Murchison GeoRegion launched
Geotourism is an emerging global economic development opportunity which fosters tourism based on the geology and landscapes that shape the character of a region.
The ancient geology of WA’s Murchison is considered an ideal platform for this model of tourism and the Shire of Mount Magnet recently hosted the launch of the Murchison GeoRegion project.
This is WA’s first major GeoRegion tourism initiative – a collaboration between the Murchison local governments and the Mid West Development Commission, under the guidance of Professor Ross Dowling AM, Honorary Professor of Tourism at Edith Cowan University and his wife Wendy Dowling AM.
The aim is to add a new dimension to the region’s tourism experience by highlighting and drawing connections between geology and landscapes, ecology, astronomical observations and their relevance to local Aboriginal culture.
The shires involved are Cue, Meekatharra, Mount Magnet, Murchison, Sandstone, Wiluna and Yalgoo.
Professor Dowling, who is a Park Ambassador, said: “The launch was the end point of a journey started eleven years ago when the Forum Advocating Cultural and Eco Tourism (FACET) held a Regional Tourism Conference in Mount Magnet”.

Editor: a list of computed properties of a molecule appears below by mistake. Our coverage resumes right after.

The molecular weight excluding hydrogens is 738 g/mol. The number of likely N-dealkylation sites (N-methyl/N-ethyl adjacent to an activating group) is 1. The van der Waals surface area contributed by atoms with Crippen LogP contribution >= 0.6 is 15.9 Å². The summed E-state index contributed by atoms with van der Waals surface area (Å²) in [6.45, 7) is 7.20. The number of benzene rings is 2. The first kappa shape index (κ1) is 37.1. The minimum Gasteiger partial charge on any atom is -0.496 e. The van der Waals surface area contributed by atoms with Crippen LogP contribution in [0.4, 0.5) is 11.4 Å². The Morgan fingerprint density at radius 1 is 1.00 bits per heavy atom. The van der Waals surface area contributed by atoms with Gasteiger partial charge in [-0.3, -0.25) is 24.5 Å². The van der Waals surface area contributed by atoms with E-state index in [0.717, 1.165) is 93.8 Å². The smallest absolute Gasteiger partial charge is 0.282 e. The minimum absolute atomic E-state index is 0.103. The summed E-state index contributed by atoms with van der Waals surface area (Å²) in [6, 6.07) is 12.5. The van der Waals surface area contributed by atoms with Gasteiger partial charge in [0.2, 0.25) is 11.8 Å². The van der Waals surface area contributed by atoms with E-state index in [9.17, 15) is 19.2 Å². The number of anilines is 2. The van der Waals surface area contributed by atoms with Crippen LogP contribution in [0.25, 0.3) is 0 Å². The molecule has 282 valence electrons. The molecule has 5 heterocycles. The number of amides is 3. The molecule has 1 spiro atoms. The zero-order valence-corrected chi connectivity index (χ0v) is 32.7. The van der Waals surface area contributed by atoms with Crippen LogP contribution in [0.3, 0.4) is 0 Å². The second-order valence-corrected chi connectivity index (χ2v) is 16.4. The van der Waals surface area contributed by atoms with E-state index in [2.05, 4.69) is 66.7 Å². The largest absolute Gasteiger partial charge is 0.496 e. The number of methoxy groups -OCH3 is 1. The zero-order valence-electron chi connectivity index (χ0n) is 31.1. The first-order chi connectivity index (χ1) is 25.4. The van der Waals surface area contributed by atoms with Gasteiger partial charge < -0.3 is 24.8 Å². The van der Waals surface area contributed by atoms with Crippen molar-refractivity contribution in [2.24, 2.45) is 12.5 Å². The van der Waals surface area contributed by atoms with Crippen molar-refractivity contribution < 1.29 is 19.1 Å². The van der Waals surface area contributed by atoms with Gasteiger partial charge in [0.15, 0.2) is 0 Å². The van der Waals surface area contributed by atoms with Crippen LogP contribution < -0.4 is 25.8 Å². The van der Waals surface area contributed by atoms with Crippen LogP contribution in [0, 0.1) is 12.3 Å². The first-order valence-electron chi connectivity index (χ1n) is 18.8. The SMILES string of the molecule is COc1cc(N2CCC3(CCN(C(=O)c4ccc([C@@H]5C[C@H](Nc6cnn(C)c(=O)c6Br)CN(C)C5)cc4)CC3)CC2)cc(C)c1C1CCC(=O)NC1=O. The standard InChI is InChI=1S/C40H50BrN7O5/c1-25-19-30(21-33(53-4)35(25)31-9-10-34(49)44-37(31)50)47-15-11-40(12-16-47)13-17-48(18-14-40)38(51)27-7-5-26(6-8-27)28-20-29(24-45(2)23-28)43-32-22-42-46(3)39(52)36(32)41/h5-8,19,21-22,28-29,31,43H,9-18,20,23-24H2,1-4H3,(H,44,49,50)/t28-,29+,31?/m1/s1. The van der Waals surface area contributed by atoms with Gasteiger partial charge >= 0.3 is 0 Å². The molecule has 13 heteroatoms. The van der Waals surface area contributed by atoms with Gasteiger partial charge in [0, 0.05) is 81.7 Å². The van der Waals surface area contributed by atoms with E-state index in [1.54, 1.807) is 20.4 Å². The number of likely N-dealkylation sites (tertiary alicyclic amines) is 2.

He added that the GeoRegion would now form the basis of WA’s first Aspiring Geopark with the ultimate aim of applying for recognition as a UNESCO Global Geopark.
“When this occurs, it will draw national and international interest, “he said.
Three other Park Ambassadors also contributed to the event. They are Cr Karen Morrissey OAM, Launch Convenor; Professor Stephen Hopper AC, who gave a keynote talk; and FACET Founder, Mrs Pat Barblett AM, who conducted the official launch.
The Murchison GeoRegion project has completed stage one including the plan blueprint. Identification and description of GeoRegion sites, a branding style guide and a GeoRegion Trail Guidebook have been completed, supported by a dedicated app for site identification and location description.
Information accessible via the app includes interpretation of how geology informed the natural environment (flora and fauna) and its use by traditional Aboriginal owners and non-Aboriginal settlers, providing visitors with an appreciation of the geodiversity that underpins the landscapes and biodiversity.